Photo 14 - The twisted beast taking shape.
As if the bike wasn't as twisted and evil enough, I just couldn't put the seat back on in its normal position. To make the overall attitude of the bike even more unwelcoming, the seat post was welded to the little tube between the seat stays, and placed as close to the rear tire as possible (Photo 15). Now the rider would be low, sprawled out, and in control of a bike that may actually have a mind of its own - great fun!
Photo 15 - The seat is almost on the rear tire.
To make the bike functional, a chain was cut to the correct length and placed on one of the higher gears for all out speed (Photo 16). I promptly jumped on the chop, and headed down the street, fully expecting to get my ass kicked. Well, wasn't I surprised, when I could ride the thing! Although I did flop around like a flounder out of water for a little while, once used to the weird pivot steering, I could ride the bike smoothly. I went faster and faster until I came to a corner, and there it almost ended badly. I only have one word to describe what can happen on this kind of chopper at high speed - jackknife!
Photo 16 - The completed, unpainted bike.
Since the bike was rideable, and it was extremely fun to watch my buddies drive into walls on their first attempt at riding it, I decided to fix it up with a nice paint job. The name Tour de Hell suited the bike perfectly, because once you get on the thing, you are most likely going down fast! To keep the evil magic flowing, another chrome tipped fork set was cut just for the tips (Photo 17). The top part of the fork legs and dropouts were cut off leaving the rounded points, then the oblong tube at the other end was un-squished in the vice to make it round again.
Photo 17 - A little more chrome.
The un-squished ends of the fork legs were welded to the ends of the original handlebars giving them a Devil horn appearance (Photo 18). The small welded area was taped up with black tape - just like the original handlebars.
Photo 18 - Devil horns!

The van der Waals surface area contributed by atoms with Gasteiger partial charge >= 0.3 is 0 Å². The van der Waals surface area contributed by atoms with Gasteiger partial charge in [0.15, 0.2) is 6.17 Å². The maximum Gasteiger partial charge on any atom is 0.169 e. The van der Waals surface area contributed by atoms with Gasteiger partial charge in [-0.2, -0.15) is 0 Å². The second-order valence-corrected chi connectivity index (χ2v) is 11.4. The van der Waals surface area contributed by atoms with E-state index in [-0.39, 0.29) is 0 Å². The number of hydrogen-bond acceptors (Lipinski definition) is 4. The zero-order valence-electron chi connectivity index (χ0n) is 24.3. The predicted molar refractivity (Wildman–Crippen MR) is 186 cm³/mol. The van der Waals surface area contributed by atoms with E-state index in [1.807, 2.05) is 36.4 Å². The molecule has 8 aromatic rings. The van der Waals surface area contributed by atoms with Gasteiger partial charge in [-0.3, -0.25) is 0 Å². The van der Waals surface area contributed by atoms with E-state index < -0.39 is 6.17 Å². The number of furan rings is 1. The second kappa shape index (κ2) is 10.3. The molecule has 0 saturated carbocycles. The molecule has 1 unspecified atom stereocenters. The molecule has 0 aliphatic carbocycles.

Once painted and re-assembled the chopper looked pretty damn cool (Photo 19). There was something about the bike that taunted you to ride it, yet at the same time warning you of the impending pain that was in your immediate future. Ok, it wasn't all that bad, I mastered the bike in a few minutes, and although most who tried it hit the nearest wall, after a few tries, anyone could ride the thing.
Photo 19 - Tour de Hell - a serious cyclist's worst nightmare!
Cam strikes a pose with Tour de Hell, just before crashing it into the fence (Photo 20). I rolled on the ground laughing as he wobbled down the lane looking like a spastic fish, flopping left and right to control the bike. The tendency to over balance the bike was amplified due to the pivoting front steering. If you just relax a little, and trust the bike, it will let you ride it in a straight line. Cam eventually had the bike under a bit more control after a few spills.
Photo 20 - Cam the fearless posing with Tour de Hell.
This was a fun project, more of a show chopper than one that I would want to travel great distances on, but definitely fun to ride. The best part, I have to admit, was demonstrating how easy the bike was to ride to friends and then watching the carnage ensue when they gave it a shot. The "spastic fish dance" is something that has to be seen in person to fully appreciate. Most riders would get the hang of the bike after a few minutes, as Cam eventually did (Photo 21). Do you think you can ride an evil beast like Tour de Hell?
Photo 21 - A few minutes later, Cam and Tour de Hell become friends.